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The "Wrapping Up" Lesson is part of the full, Tailwind CSS course featured in this preview video. Here's what you'd learn in this lesson:

Steve wraps up the course by answering Tailwind CSS questions, including important features, considerations for building for production, tools in the Tailwind ecosystem, building a custom design system with Tailwind CSS and Figma, using CSS variables, and handling scrolling panels within a grid container.

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Transcript from the "Wrapping Up" Lesson

>> So with that, that is kind of all of the parts of Tailwind that I have in the two or three years that I've been using it, are the ones that stuck with me of, those are the kind of most important ones. Now, you should definitely go take a look in the docs because there's a lot more things that some of them may be very unique to what you're doing and stuff along those lines, and you can try all those things out.

[00:00:25] But I think that for the most part, having a lot of those variants and a lot of being able to kind of just know the state of a lot of the forms and being able to have styles that rely on the state of other DOM nodes and the container queries and all of those pieces.

[00:00:42] And especially, I think the responsive variants are also, again, worth the cost of entry, because it has made doing all that stuff so incredibly fast that the productivity gains, I think, on my end, at least, in my experience, have been absolutely and totally worth it. And I hope that you feel the same way as you kinda get comfortable with it as well, and maybe you'll find different parts that are the most useful for you.

[00:01:09] But these have been the parts that over and over and over and over and over and over again, I find myself on a daily basis to the point where they, at first, even if some of those utility classes look a little squirrelly, you get the muscle memory at a certain point.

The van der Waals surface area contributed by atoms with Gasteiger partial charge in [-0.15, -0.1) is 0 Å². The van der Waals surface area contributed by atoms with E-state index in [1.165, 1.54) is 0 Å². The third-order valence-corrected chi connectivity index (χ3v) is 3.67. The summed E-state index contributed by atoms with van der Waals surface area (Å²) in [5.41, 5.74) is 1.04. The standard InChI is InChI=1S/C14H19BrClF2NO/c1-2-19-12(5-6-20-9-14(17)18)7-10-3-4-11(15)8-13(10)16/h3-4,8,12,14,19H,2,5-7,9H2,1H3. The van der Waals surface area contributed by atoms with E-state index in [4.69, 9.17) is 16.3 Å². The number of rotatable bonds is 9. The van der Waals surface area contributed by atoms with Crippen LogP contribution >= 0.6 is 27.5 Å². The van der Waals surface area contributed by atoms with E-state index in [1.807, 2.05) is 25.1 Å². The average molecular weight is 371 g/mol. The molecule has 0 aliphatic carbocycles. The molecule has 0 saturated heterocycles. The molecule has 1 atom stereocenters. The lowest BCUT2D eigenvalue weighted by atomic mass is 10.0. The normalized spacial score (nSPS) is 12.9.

[00:01:21] And then all of a sudden you're whipping out a design in a day, and it's like this isn't even real. And now everyone thinks I'm really good at what I do. It's just I have good tools and it makes it easy.
>> Let's start with, is there any special considerations when building for production?

>> So at the end of the day, it spits out. The nice part about that PurgeCSS piece is it's scanning those files based on this content and putting together only the styles that I'm using. Which is why they don't want you to use apply, cuz then those words are in your codebase, whether or not you use the style.

[00:01:57] If you wanna use an applier, too, and make some components, know that you're opting out of some of the performance optimizations. But if it makes it more practical, go for it, you have my permission. You don't have the official Tailwind permission, you have my permission. But for production, it'll spit out the JavaScript files, and then if it is useful, you could see in the playgrounds where it shows you the JavaScript that would have spit out.

[00:02:23] At that point also, it's going to run through PostCSS, which I use Svelte and SvelteKit. And even our React apps, we use Vite, which also has built-in PostCSS support, which is then also gonna minify, we use cssnano as a PostCSS plugin. So Tailwind goes through, scans my entire codebase, sees what class I'm actually using, only includes those.

[00:02:49] Those then get sent into PostCSS with no work on my part, it just happens, and get minified down to the bare minimum. Or if I want to add vendor prefixes, which I don't need to, cuz I have the metrics of what browsers we use, which as somebody who works on a developer-facing product, it's 99% Chrome.

[00:03:12] And I can also skip a lot of the vendor prefixes because I'm dealing with people who have Monarch. If I worked in a different industry, I would not maybe be able to do that. But the fact that it is running through PostCSS means you're getting the production build basically for free.

>> Are there any tools in the Tailwind ecosystem that you use in your workflow around larger projects, for example, shadcn/ui, daisyUI, Flowbite, etc?
>> So I don't. However, I will say, Flowbite's documentation is just good for learning how to do stuff in Tailwind, right? There's one or two things where there's a special little bit of JavaScript part on their end, but Flowbite's like docs.

[00:03:54] If you wanna do that thing where the Submit button looks like it's part of the input field and the borders are all there, you just type that in, and they've got a documentation and an example, right? The stuff like a date picker or some of the other stuff, you do need their full-on library.